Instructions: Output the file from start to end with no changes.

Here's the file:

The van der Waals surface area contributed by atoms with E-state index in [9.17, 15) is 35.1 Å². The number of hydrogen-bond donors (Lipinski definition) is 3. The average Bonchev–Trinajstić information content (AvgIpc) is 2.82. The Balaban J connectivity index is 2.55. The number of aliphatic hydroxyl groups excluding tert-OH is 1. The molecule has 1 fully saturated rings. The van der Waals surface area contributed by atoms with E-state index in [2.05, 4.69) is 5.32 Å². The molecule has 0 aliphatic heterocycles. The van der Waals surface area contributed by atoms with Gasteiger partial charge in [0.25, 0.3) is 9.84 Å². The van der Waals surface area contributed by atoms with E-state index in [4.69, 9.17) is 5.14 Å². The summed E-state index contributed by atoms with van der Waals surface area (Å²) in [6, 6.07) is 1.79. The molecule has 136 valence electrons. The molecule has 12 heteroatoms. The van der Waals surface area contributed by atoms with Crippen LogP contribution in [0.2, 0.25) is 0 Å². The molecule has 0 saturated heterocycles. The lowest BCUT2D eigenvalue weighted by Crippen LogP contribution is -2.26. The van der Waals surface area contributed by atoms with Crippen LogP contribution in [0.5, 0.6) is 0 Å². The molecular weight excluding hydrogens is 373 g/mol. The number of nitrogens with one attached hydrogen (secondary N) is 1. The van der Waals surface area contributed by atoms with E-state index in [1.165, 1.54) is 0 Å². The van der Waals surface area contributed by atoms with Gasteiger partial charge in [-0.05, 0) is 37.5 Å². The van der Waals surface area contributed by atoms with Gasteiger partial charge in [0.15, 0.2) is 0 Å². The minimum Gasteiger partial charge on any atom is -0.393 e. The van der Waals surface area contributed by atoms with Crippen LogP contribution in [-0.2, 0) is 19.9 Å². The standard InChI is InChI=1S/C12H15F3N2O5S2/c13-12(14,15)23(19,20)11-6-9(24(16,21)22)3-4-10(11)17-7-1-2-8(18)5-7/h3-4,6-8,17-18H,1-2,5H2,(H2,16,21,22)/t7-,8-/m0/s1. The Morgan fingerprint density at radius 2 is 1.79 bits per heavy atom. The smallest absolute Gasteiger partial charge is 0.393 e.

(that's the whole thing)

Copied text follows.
The van der Waals surface area contributed by atoms with E-state index in [9.17, 15) is 35.1 Å². The number of hydrogen-bond donors (Lipinski definition) is 3. The average Bonchev–Trinajstić information content (AvgIpc) is 2.82. The Balaban J connectivity index is 2.55. The number of aliphatic hydroxyl groups excluding tert-OH is 1. The molecule has 1 fully saturated rings. The van der Waals surface area contributed by atoms with E-state index in [2.05, 4.69) is 5.32 Å². The molecule has 0 aliphatic heterocycles. The van der Waals surface area contributed by atoms with Gasteiger partial charge in [0.25, 0.3) is 9.84 Å². The van der Waals surface area contributed by atoms with E-state index in [4.69, 9.17) is 5.14 Å². The summed E-state index contributed by atoms with van der Waals surface area (Å²) in [6, 6.07) is 1.79. The molecule has 136 valence electrons. The molecule has 12 heteroatoms. The van der Waals surface area contributed by atoms with Crippen LogP contribution in [0.2, 0.25) is 0 Å². The molecule has 0 saturated heterocycles. The lowest BCUT2D eigenvalue weighted by Crippen LogP contribution is -2.26. The van der Waals surface area contributed by atoms with Crippen LogP contribution in [0.5, 0.6) is 0 Å². The molecular weight excluding hydrogens is 373 g/mol. The number of nitrogens with one attached hydrogen (secondary N) is 1. The van der Waals surface area contributed by atoms with E-state index in [1.165, 1.54) is 0 Å². The van der Waals surface area contributed by atoms with Gasteiger partial charge in [-0.05, 0) is 37.5 Å². The van der Waals surface area contributed by atoms with Gasteiger partial charge in [0.15, 0.2) is 0 Å². The minimum Gasteiger partial charge on any atom is -0.393 e. The van der Waals surface area contributed by atoms with Crippen LogP contribution in [-0.2, 0) is 19.9 Å². The standard InChI is InChI=1S/C12H15F3N2O5S2/c13-12(14,15)23(19,20)11-6-9(24(16,21)22)3-4-10(11)17-7-1-2-8(18)5-7/h3-4,6-8,17-18H,1-2,5H2,(H2,16,21,22)/t7-,8-/m0/s1. The Morgan fingerprint density at radius 2 is 1.79 bits per heavy atom. The smallest absolute Gasteiger partial charge is 0.393 e.